Sunday, May 11, 2014

Being Imperfect is OK

Three years ago I was just about to finish my first year of teaching. That year was one of the most stressful of my life. I remember arriving to school hours early, leaving school hours late, and then going home to do hours of school-related work. I had a stretch of  months where I came home and told my wife that I was going to find a new profession. Now, the thought of leaving this profession doesn't cross my mind. I have come to realize that I am meant to be an educator. Part of this transition began when I read the book "See Me After Class" by Roxanna Elden. This book helped by showing me that other teachers have struggles in their own teaching lives. It helped me to build confidence by giving me a new perspective; other teachers make mistakes, too.

I feel the majority of experiences educators share are their successes and great ideas. We often hear the highs and rarely hear the lows. I believe this can create a competitive, instead of collaborative, atmosphere. Instead of growing with each other, we are trying to display our A+ products to outdo one another. Sharing our trials and tribulations makes us very vulnerable and set us up for judgement and possible humiliation. But, it also humanizes us and gives us opportunities to relate with each other and grow from our experiences. When we share our shortcomings with a teacher who listens with a nonjudgmental ear, a lot of positive outcomes can happen:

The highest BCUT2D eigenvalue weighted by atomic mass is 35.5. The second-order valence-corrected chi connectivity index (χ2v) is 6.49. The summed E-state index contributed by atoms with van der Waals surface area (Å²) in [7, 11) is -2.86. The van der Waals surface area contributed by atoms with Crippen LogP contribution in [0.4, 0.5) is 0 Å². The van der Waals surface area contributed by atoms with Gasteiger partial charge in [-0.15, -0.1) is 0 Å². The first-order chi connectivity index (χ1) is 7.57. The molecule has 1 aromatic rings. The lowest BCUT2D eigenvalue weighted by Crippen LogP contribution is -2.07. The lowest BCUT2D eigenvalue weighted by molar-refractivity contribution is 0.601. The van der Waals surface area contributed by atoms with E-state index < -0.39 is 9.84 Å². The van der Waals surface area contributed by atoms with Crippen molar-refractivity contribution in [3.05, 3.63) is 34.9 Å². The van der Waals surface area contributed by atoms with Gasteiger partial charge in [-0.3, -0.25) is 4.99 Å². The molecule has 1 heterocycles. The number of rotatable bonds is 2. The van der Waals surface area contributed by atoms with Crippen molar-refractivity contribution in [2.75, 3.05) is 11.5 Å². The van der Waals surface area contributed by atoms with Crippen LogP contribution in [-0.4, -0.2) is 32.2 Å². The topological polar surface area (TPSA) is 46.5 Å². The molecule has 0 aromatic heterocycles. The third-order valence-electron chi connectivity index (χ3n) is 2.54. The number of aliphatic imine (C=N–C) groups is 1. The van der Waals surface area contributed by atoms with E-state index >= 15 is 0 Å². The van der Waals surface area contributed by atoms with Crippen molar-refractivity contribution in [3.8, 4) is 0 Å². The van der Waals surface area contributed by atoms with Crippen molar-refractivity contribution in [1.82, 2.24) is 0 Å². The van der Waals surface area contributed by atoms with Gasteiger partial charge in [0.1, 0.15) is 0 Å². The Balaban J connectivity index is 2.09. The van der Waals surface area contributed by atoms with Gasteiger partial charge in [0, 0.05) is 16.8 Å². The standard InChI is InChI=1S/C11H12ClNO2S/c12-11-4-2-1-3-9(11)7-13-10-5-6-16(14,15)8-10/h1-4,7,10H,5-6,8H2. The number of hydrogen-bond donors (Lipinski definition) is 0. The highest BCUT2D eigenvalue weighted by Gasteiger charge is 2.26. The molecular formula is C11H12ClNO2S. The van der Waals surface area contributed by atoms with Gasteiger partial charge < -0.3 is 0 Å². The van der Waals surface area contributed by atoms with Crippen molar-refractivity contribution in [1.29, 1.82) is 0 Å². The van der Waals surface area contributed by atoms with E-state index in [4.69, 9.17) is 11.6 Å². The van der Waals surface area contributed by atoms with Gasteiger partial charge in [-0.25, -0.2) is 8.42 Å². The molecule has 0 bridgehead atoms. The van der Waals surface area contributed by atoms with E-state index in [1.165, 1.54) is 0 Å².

1) It could help us to talk through the situation for a quality reflection.
2) It can create a collaborative atmosphere where both parties can help and learn from each other.
3) It can create a trusting relationship where both members are more willing to share challenges about their classroom.
4) It can help us to build confidence in ourselves.

We all know the positive effects of a student who has a confident attitude in the classroom. A teacher who has a confident attitude will be better equipped to help his or her students. I want to call for a shift in how we communicate. I would like to hear more teachers sharing their daily struggles to peers in a comforting atmosphere. This calls for better participation from the listener as well. We need to stop saying what we could have done better. We need to stop breaking down our peers when they confide in us their problems. We need to start connecting and exposing our human, imperfect selves.

Here are some things that I know I don't do perfectly
* Lessons- Every day I have lessons that don't go as well as planned. Many of them absolutely bomb!
* Preparation: I have had many times where I didn't have time to prepare a lesson that way I would have ideally imagined. 
* Management: I have kids that talk in the hall when I'm not paying attention. I have students who will find time to play around during independent work.
* Promptness: Everyday I am late to a special, or lunch.
* Time-Management: I have had numerous days where I just didn't have time for a certain subject, or two, or three... Don't tell my boss.
* Instruction: There are days where I speak for too long and all my kid's eyes are glazed over. 
* Conferencing: I have the hardest time managing who to conference with, for how long, what to conference about, do I conference individual or in groups, how long do I conference for, and how do I individually meet with everyone?
* Student Excitement: I know that I have kids who aren't always thrilled about being at school.

When I began this blog a goal of mine was to share some of the struggles within my own classroom. I plan to do that periodically in my future entries. I hope maybe it will inspire some other educators to do the same. I believe this will give as all another outlet to learn and grow from each other.

Until next time, just remember this: it is OK to be imperfect. :-)

1 comment:

  1. Not only is it ok to be imperfect, it is phony to be otherwise.